This shift among consumers and public opinion is also prompting shareholders to pressure management boards to comply with the changes to standards and in society. The related issue of recycling represents a risk for the sector, in view of the growing citizen awareness around the world about its importance, particularly following media coverage of the effects on marine animals of ingesting micro-plastics, for example. Coface expects that a more widespread use of recycling practices will accentuate the decline in chemical production in several developed and emerging countries in the coming years. Many countries have already adopted legislation reducing the use of plastic bags, and the adoption of such practices worldwide should reduce part of the supply, especially in low value-added plastics.
The petrochemical segment is facing a number of difficulties
Petrochemicals was one of the segments that benefited most from the global economic recovery in 2016 and 2017. However, it now faces numerous and mounting risks. Some of these are cyclical in nature, while others involve the structure of the sector and are already affecting its economic outlook.
Like many other sectors, the protectionist environment created by the trade war between the United States and China in particular is hurting the petrochemical segment. Retaliatory measures targeting petrochemicals specifically resulted in China completely closing its market to US petrochemicals. As a result, American producers are being forced to seek out new markets. More broadly, global producers in the sector are having to reconfigure their operations amid rising maritime transport costs.
In addition, the opening of giant factories in China and other Southeast Asian countries is exerting downward pressure on chemical prices, at a time when demand is less buoyant. This is having a severe impact on company margins, particularly in the case of products such as paraxylene, which is used in the production of solvents and plastics. The average monthly paraxylene price fell by nearly 40% in September 2019 on an annual basis, taking margins towards negative territory. Some producers may seek to restrict production in order to restore their margins. Other chemical raw materials, such as monoethylene glycol, methanol and propylene, are showing the same trends. There is overcapacity in these products, which exerts downward pressure on prices and will ultimately contribute to reducing the main producers’ margins. Naphtha and ethane prices have also been highly volatile since 2018, due in particular to the uncertainty associated with US trade policy and its impact on oil prices, as naphtha is a crude oil-derived product, while ethane prices are correlated with oil. The volatility of the abovementioned inputs (naphtha, ethane) is leading to a loss of competitiveness for companies in the sector, which are also having to hedge themselves against the related risk.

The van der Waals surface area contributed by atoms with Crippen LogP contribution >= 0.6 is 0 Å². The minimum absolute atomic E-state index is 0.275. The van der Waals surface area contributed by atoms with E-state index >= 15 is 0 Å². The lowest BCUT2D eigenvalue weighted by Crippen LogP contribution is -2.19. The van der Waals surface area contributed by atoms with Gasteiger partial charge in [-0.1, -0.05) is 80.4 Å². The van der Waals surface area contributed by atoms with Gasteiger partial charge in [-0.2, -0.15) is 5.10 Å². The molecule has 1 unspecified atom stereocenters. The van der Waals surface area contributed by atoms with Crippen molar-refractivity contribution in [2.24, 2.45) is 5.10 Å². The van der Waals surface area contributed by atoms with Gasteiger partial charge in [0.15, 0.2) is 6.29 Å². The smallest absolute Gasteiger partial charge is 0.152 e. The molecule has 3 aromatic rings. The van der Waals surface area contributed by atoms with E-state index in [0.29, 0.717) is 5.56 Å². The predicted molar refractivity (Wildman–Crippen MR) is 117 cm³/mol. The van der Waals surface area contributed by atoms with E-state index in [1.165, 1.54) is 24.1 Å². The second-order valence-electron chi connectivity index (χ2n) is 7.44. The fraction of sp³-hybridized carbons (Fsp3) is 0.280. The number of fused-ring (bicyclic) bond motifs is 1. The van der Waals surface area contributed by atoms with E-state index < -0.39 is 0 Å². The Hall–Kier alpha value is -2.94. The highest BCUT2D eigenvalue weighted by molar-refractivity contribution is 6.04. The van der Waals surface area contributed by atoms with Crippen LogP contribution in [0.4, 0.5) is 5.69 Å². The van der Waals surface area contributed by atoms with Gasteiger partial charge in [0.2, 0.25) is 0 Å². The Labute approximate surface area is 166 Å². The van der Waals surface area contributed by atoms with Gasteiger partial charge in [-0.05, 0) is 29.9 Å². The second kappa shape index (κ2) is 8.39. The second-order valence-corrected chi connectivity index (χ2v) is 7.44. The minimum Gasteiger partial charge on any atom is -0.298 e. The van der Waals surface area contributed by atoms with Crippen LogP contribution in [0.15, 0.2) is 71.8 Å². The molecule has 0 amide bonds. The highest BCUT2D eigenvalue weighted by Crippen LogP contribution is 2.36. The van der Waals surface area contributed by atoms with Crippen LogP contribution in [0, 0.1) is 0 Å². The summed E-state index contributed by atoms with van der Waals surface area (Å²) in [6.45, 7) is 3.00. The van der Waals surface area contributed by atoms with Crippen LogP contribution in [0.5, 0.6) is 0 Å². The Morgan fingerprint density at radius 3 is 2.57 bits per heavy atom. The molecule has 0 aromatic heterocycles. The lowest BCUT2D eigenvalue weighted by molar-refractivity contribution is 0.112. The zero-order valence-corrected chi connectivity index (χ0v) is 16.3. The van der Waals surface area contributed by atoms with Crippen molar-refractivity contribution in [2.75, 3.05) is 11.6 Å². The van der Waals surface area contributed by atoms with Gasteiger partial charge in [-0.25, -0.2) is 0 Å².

In addition, petrochemical firms are having to cope with the challenges affecting certain customers such as oil and gas companies. This industry is facing difficulties, with services companies and firms in the shale segment struggling particularly because oil production companies are investing less and tightening their pricing policies. Global oil and gas services companies saw their net margin reach 0.74% in the second quarter of 2019, up from -2.5% in 2018. Despite the slight increase, the thin margin points to a weakening in this segment rather than a real improvement.
The specialty chemicals segment is more resilient despite challenges
The flavours, fragrances and cosmetic ingredients sub-segment is in robust shape. From a structural point of view, the segment’s products are difficult to “copy”, which limits the competition for existing players. Entering this market require continuous and costly R&D investment over several years. Another factor that protects specialty chemical companies from competition is the expertise they have developed over time in a business where the tastes of end consumers are constantly changing. They are also developing products such as particulate emission filters that open up positive prospects in the context of the fight against environmental risks. As a result, they continue to generate comfortable margins, with EBITDA on turnover of around 22% at end 2018 according to Grace Matthews, a provider of M&A and corporate finance advisory services in the sector.
Like petrochemicals, the painting and dyes segment is being hurt by difficulties in the construction sector, as well as several industrial sectors, such as oil and gas and maritime transport.
Note for the reader:
- Net margin: ratio of profits to sales.
- Profitability: EBITDA on sales.
Last update : February 2020